5 Best Ways Gardeners can Tend to Themselves: Tips for Healthier Gardeners

Comments by Rob Hardwicke, president and product master at Awakening Mineral Therapies

Healthy gardener's hands

Healthy gardener's hands

When it comes to spending time outside, leisurely hours in the garden are like no other.  Whether in the cool, damp solitude at dawn or the warm, still moments at dusk in summer, feeling the rich earth in your hands stimulates not only the senses but also your soul.  With gardening season in full swing, I thought I’d pass along a few tips to guard you against some of the nuisances that tend to affect all of us gardeners from time to time.

Here are five tips we all can take to make our gardening healthier (in reverse order, of course):

5. Garden in moderation — Gardening can be good exercise, but be careful.

We all get excited during springtime for the warmer months ahead and the pleasures of the outdoors. Spending only 30 minutes of cultivating and weeding will burn up to 120 calories.  That same 30 minutes spent on spading, raking and more physical activity can burn nearly double that.  Crouching, kneeling and (we hope) standing back up again all can be beneficial to joints and the muscle fibers that hold those joints together.  Four hours of any of this, especially if you’re not accustomed to all that contorting, tugging and digging, can lead to sore backs, sore knees and sore hands.  Be sure you’re active enough to burn those calories yet not strain your back.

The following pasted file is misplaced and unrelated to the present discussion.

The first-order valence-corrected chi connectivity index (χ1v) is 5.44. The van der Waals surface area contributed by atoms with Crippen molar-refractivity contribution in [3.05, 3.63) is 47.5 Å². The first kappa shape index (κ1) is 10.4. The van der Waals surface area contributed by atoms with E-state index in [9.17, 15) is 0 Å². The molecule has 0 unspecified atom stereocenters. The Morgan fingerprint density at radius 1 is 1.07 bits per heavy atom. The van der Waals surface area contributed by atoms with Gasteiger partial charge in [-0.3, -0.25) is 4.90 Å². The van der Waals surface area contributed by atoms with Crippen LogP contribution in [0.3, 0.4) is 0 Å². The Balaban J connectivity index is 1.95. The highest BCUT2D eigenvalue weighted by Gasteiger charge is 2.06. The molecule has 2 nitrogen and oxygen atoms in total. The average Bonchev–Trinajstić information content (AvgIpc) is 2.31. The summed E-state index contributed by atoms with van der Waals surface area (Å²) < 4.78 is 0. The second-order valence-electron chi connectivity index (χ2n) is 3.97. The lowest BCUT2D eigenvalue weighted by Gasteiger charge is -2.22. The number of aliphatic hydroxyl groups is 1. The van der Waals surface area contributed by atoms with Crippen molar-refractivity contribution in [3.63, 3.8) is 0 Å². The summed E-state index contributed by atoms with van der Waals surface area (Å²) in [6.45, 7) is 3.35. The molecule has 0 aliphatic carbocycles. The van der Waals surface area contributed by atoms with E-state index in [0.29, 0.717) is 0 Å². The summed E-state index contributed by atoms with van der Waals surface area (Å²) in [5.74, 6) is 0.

Tip: Breathe deeply; admire your work.  While admiring and harvesting flowers and vegetables may not burn a lot of calories, they are excellent ways to reduce stress.  Fresh air fills the lungs with new life as well as a sense of accomplishment.

4.  Protect yourself from bugs — itchy bumps are not the only risk

Bites from the little “winged vampire”, otherwise known as the mosquito, and other bugs can leave you more than an itchy bump.  With the West Nile virus gaining a stronger foothold each year (not to mention Lyme’s Disease from ticks), the onus is on the gardener to seek protection. While West Nile and Lyme’s Disease are comparatively rare, they are not to be trifled with.

Tip: Discourage those who would fly aware with your blood.  DEET is the most surefire method of protecting yourself.  DEET, developed in World War II by the US military, has been in commercial use since the introduction of the Ford Edsel (1958), and is used in most mosquito repellents, such as Cutter’s, Off! or the little bottle of Bug Juice from REI.  While it’s perfectly safe for adults, kids shouldn’t use it in concentrations over 30%, and everyone should wash it off once they’re done in the yard.  Avon’s Skin So Soft also is a classic.  One of my nephews suggests eating copious quantities of garlic (but he may be discouraging all social interaction in addition to mosquito bites).

3.  Beware of bacteria — and many fertilizers: Take precautions.

In addition to nurturing your prize tomatoes and turnips, fecund soil can grow tetanus-causing bacteria, too.  Take care not avoid problems with smaller critters such as parasites and bacteria.  Cuts on your skin allow parasites to take root in you and should be avoided (as though you were out seeking them, right!)?  And with pesticides of the chemical variety, keep the stuff away from your bare skin — and from your lungs.  Inhaling these substances will place it directly into your bloodstream and then throughout the body.